ST PAUL — Democratic Gov. Tim Walz is recommending the state spend $300 million on infrastructure to support the "most basic need of Minnesotans: clean, safe water."

Walz on Friday, Jan. 10 said it is "imperative" that the state upgrade water treatment facilities and replace aging waste- and storm-water infrastructure. With many local communities unable to afford expensive updates to their water infrastructure, Walz said the state "must take action to protect our environment and the health of Minnesotans."

"Every Minnesotan deserves access to clean water, yet that isn't the case in many communities across the state, especially out in greater Minnesota," he said at Friday's news conference. "Aging infrastructure threatens both the safety of drinking water as well as the quality of our lakes and rivers that we treasure so much."

Minnesota Pollution Control Agency Commissioner Laura Bishop said at Friday's news conference that local governments across Minnesota have requested state funding to complete 983 water infrastructure projects, totaling more than $4 billion in the next 20 years. Some of the state's oldest infrastructure dates back to the 19th century, and is "becoming obsolete, putting communities and the public health at risk," she said.

And the need for fully functioning water infrastructure is more important than ever, Bishop said said, with greater and faster precipitation, quicker springtime melting periods, and overall more instances of extreme weather thanks to climate change. Last spring, major flooding caused nearly $40 million in infrastructure damage, and record summertime rainfall forced over 100 communities to release partially untreated wastewater into rivers and streams, Bishop said.

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"There are real consequences for our communities across the state if the state does nothing," Bishop said, including bodily injuries and damage to property and infrastructure during major floods, as well as public health concerns associated with partially treated water.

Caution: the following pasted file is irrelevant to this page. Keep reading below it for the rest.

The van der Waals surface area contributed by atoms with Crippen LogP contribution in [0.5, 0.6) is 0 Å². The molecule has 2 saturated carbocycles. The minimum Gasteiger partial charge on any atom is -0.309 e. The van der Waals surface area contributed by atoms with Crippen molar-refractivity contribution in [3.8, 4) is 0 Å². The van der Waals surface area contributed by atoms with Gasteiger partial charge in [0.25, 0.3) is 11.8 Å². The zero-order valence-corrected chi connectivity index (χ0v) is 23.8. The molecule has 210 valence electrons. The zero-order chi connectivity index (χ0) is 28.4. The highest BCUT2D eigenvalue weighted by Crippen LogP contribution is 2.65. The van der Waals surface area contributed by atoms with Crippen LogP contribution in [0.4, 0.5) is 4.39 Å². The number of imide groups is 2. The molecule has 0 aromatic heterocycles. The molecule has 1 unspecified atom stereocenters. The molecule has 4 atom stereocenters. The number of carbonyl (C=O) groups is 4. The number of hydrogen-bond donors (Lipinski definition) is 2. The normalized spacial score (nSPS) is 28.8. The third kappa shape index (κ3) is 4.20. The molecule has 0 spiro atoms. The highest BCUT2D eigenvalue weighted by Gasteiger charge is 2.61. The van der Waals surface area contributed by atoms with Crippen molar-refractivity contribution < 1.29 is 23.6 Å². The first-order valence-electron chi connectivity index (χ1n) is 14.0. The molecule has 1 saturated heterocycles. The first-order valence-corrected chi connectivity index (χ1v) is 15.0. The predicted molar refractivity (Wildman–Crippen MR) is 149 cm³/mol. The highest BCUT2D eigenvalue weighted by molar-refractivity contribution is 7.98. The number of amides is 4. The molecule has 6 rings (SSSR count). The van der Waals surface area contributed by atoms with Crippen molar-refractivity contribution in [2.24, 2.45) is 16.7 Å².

"We cannot continue at this pace," Bishop said. "We must invest in climate resiliency."

Audrey Nelsen, president of the Coalition of Greater Minnesota Cities President and Willmar City Council member, in a Friday news release called Walz's water infrastructure proposal "great news for Greater Minnesota." She said water infrastructure "needs to be addressed now," and state funding will prevent local residents and businesses from having to shoulder the costs.

“Water infrastructure funding needs to be the cornerstone of this year’s bonding bill," Nelsen said. "Our communities cannot continue to hold off on repairing and upgrading their facilities."

Friday's announcement was the second of Walz's four-part bonding package, which he says will total near $2 billion and cover projects in affordable housing, water infrastructure, higher education and public safety. Republican legislators have already begun questioning the price tag, pushing to cut the number in half to around $1 billion.

Walz pushed back at Friday's news conference, saying Republicans' "haven't even seen" the full package, and calling their $1 billion benchmark "arbitrary."

"You have to ask yourself the question, are these not valuable projects? Should we not do them?" Walz said. "It's just irresponsible."

Asked if he would be willing to compromise around $1.5 billion, Walz said he thinks $2 billion "is the proper number."

"I think if they'd do a good job they'd come in at my number," he said.